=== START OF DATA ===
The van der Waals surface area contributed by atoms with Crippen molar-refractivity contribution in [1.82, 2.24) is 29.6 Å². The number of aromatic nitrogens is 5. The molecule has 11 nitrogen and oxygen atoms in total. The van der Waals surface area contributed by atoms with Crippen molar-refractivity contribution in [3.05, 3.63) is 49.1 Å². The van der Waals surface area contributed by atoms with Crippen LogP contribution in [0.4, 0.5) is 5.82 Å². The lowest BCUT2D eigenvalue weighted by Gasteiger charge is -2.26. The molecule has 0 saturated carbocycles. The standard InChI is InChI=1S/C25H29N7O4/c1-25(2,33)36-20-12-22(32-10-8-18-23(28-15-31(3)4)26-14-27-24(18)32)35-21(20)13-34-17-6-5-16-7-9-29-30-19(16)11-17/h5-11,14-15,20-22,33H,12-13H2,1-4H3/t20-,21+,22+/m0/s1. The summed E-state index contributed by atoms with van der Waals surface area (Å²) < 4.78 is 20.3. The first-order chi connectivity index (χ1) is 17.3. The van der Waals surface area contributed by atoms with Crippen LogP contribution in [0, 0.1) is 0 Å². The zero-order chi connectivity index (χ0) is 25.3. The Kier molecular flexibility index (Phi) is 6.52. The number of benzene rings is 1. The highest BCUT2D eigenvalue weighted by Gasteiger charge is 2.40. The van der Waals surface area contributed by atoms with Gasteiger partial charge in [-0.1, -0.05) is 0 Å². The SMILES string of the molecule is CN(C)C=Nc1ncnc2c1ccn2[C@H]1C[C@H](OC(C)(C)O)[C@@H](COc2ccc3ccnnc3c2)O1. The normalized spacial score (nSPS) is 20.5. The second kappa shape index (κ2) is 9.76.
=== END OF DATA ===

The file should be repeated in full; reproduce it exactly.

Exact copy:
The van der Waals surface area contributed by atoms with Crippen molar-refractivity contribution in [1.82, 2.24) is 29.6 Å². The number of aromatic nitrogens is 5. The molecule has 11 nitrogen and oxygen atoms in total. The van der Waals surface area contributed by atoms with Crippen molar-refractivity contribution in [3.05, 3.63) is 49.1 Å². The van der Waals surface area contributed by atoms with Crippen LogP contribution in [0.4, 0.5) is 5.82 Å². The lowest BCUT2D eigenvalue weighted by Gasteiger charge is -2.26. The molecule has 0 saturated carbocycles. The standard InChI is InChI=1S/C25H29N7O4/c1-25(2,33)36-20-12-22(32-10-8-18-23(28-15-31(3)4)26-14-27-24(18)32)35-21(20)13-34-17-6-5-16-7-9-29-30-19(16)11-17/h5-11,14-15,20-22,33H,12-13H2,1-4H3/t20-,21+,22+/m0/s1. The summed E-state index contributed by atoms with van der Waals surface area (Å²) < 4.78 is 20.3. The first-order chi connectivity index (χ1) is 17.3. The van der Waals surface area contributed by atoms with Crippen LogP contribution in [0, 0.1) is 0 Å². The zero-order chi connectivity index (χ0) is 25.3. The Kier molecular flexibility index (Phi) is 6.52. The number of benzene rings is 1. The highest BCUT2D eigenvalue weighted by Gasteiger charge is 2.40. The van der Waals surface area contributed by atoms with Gasteiger partial charge in [-0.1, -0.05) is 0 Å². The SMILES string of the molecule is CN(C)C=Nc1ncnc2c1ccn2[C@H]1C[C@H](OC(C)(C)O)[C@@H](COc2ccc3ccnnc3c2)O1. The normalized spacial score (nSPS) is 20.5. The second kappa shape index (κ2) is 9.76.